Insights Blog

How to win Euro 2020: make data your 12th player

Euro 2020

It’s been a long wait, but the stage is finally set for some of the best teams and players in Europe to battle it out across the continent. But who’s going to find that critical advantage at Euro 2020?

In the summer’s tournament data will make all the difference. While the players face off on-pitch, teams of analysts, coaching staff and physiologists will be hidden away off-screen, crunching the numbers to uncover how they can gain the edge over their competitors. 

To discover what the smartest teams will be analyzing now and when the competition kicks off in June, we caught up with a few colleagues in the field to find out how the sport is working with data today and where it’ll go next.  

Get the basics right

According to Richard Battle, Founding Director of Left Field Football Consulting, there is an appreciation of the potential value of data in the sport, but only a small number of teams have committed the resources to turn it into a strategic focus.

“Many clubs have taken steps in the right direction over recent seasons by investing in BI tools and analysts to use them,” he says. “A small number have recruited a data scientist.”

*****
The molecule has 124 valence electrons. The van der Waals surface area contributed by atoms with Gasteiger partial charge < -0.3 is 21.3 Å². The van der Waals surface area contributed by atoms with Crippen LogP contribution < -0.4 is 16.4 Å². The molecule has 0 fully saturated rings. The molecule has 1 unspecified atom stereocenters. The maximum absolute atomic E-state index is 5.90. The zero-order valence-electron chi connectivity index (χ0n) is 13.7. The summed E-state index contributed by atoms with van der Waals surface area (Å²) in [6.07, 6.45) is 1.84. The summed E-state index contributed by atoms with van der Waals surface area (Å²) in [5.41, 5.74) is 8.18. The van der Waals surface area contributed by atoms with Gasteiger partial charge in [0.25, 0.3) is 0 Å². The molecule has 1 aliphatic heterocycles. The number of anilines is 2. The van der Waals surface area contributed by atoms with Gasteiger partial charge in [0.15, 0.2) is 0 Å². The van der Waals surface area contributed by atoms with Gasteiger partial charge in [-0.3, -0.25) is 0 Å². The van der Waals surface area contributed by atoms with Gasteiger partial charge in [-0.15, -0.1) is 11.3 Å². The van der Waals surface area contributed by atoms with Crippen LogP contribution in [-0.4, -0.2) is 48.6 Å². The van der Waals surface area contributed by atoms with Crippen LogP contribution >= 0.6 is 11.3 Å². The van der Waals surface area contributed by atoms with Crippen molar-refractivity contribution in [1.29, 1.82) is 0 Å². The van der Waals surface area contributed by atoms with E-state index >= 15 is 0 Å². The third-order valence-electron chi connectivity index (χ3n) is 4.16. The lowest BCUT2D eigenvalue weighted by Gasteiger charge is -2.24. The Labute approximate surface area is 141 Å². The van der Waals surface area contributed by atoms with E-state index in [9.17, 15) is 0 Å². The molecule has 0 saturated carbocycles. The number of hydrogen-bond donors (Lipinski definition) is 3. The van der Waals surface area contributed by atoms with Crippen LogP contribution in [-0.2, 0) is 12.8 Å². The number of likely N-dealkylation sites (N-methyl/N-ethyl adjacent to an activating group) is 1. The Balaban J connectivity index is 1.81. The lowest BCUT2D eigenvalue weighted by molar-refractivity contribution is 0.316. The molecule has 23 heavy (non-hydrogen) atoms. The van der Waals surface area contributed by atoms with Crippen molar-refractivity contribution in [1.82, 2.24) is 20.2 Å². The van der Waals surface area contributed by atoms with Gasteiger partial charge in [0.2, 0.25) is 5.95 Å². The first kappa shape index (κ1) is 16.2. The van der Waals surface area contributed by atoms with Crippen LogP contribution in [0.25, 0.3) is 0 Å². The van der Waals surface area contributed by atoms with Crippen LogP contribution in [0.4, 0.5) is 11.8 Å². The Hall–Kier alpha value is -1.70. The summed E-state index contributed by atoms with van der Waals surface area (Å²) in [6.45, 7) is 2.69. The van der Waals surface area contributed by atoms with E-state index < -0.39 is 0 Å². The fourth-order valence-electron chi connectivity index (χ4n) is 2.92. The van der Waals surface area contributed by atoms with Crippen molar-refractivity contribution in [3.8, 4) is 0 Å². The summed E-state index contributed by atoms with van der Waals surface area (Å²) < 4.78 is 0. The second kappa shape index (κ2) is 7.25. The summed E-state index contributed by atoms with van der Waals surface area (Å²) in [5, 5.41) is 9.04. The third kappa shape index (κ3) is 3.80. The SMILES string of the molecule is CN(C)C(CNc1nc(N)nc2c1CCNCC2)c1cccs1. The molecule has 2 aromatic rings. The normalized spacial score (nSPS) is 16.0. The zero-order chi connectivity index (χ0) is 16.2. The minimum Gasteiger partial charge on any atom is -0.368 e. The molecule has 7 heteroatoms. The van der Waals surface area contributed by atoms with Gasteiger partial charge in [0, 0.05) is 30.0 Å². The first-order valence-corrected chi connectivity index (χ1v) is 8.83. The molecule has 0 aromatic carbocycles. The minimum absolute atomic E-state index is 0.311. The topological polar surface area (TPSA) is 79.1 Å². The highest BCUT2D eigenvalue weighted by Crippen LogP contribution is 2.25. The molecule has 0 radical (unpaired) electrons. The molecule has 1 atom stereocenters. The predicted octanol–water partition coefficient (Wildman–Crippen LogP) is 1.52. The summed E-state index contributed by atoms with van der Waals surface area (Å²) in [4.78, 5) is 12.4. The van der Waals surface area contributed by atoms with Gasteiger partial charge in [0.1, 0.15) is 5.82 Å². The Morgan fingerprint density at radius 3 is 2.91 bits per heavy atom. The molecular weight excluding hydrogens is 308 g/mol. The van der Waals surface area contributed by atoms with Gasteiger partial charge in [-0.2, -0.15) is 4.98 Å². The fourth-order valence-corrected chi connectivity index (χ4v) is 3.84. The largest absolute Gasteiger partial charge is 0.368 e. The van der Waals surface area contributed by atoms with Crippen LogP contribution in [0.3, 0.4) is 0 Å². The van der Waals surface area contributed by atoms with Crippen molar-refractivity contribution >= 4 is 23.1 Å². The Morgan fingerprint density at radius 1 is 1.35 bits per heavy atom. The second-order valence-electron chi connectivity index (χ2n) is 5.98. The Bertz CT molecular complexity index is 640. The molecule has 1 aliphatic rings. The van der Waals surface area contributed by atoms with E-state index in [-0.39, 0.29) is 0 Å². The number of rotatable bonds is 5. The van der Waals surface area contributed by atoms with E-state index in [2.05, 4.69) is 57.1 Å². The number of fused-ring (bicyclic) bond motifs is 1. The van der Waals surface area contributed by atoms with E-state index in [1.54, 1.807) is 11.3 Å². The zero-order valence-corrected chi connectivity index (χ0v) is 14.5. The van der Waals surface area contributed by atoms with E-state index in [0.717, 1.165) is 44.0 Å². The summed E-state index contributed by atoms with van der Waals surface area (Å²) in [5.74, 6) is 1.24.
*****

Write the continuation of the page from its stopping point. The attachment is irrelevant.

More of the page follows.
The next step in terms of generating value, reckons Battle, will be when more focus is placed on strategically identifying the most valuable use cases for analytics, and the role that technology will play in delivering these. Think areas like nutrition, injury and fatigue prevention or scouting. Central to these will be the introduction and use of no-code or low-code apps and automated Loading...machine learning tools.

But Battle believes this isn’t just the responsibility of a few data analysts at each club or national teams.

“A small number of individuals in an ‘Analytics’ or ‘R+D’ department cannot single-handedly deliver an information strategy,” he says. “Clubs have experts across the disciplines housed within training grounds and academies who understand their data and their needs better than anyone. Empowering and upskilling these staff with better data, more efficient processes and improved outputs can embed a culture of data-informed decision-making.”

Build a data strategy

Having access to data is nothing new. But it’s what teams seek to do with it that counts. “With such a level playing field, what’s more important are the decisions that are made about the data a club buys or captures – and what is done with it,” says Battle.

In the best sports setups – and the best businesses – decisions about what to focus on and where to allocate resources, both financial and human, are driven by the overarching data strategy. This should come right from the top, says Battle:  

“It would be unreasonable to expect an analyst charged with delivering insights on a daily basis to also be responsible for sourcing, accessing, storing, processing and analyzing the full breadth of data that will be required.”

Therefore, the really data-driven sports teams first identify the critical success factors, use cases and analysis to be done, which in-turn shapes their data acquisition – both internal, such as player fitness or fatigue stats, and third-party.